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This dangerous ransomware changes your Windows passwords, then encrypts your PC

The ransomware takes advantage of the limited system environment in Safe Mode – minus the system protections, to carry out its nefarious activities.

The infamous REvil ransomware has adapted yet again, this time changing your Windows passwords before encrypting your PC.
The infamous REvil ransomware has adapted yet again, this time changing your Windows passwords before encrypting your PC. (Unsplash )

Ransomware affects everyone, from the average computer user to schools and from hospitals to massive corporations, leaving a trail of destruction in its wake. While most forms of ransomware simply encrypt the files on your computer and demand payment in exchange for the key, there are variations like the REvil ransomware that have adapted to change your Windows 10 login passwords.

The group behind the infamous REvil ransomware, also known as Sodinokibi (operating as a Ransomware as a Service) has previously “adapted” the malware and used it to threaten victims into accepting ransom demands by claiming they had “footage” of the person watching pornographic material. They were also the team who allegedly compromised a computer manufacturer’s systems.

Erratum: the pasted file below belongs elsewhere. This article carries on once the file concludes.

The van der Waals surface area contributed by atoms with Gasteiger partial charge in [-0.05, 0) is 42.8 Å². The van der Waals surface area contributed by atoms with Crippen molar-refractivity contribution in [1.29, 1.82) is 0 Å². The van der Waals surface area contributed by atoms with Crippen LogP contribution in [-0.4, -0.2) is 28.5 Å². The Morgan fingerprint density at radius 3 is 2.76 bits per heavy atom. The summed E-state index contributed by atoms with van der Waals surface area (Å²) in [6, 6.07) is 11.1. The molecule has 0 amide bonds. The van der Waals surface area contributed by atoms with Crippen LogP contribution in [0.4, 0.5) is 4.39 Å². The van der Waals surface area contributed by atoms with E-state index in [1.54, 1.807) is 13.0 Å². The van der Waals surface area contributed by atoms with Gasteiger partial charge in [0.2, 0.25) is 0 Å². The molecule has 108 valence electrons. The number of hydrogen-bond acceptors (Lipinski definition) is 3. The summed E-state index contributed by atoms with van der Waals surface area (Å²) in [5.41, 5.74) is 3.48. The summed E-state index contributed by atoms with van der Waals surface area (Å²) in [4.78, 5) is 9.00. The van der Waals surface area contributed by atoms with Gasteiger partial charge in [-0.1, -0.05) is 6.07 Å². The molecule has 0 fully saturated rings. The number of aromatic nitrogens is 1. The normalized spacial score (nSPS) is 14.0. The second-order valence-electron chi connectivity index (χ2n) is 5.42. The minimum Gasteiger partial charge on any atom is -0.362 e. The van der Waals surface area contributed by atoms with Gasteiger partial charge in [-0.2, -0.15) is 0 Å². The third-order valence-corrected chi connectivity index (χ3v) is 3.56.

Also read: Ransomware gangs emailing customers of victims to extort them

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According to a new report by Tech Radar, the group recently adapted the malware yet again, to change your Windows 10 logins to let the device enter Safe Mode. Once a device is in Safe Mode, only core Windows system services are allowed to run, to allow a user to verify and troubleshoot their systems. Here’s when the ransomware takes advantage of this limited system to carry out its nefarious activities.

As the computers regular security mechanisms are not functional in Safe Mode, the ransomware can operate in an uninhibited manner and other volume mirroring and data protection methods employed by the user would also be deactivated, according to the report. This essentially means that the REvil ransomware would be able to run unfettered and take advantage of the system before it was rebooted again.

Read more: Ransomware tops US cyber priorities, Homeland secretary says

The report says that the re-worked version of the ransomware actually automates the process of rebooting the computer too, by changing the user password to “DTrump4ever” and then set up the computer to log in with the proper credentials. This would eliminate the process of having to wait for the user to try and reboot in safe mode, and probably guarantees that a PC can be compromised using this method.

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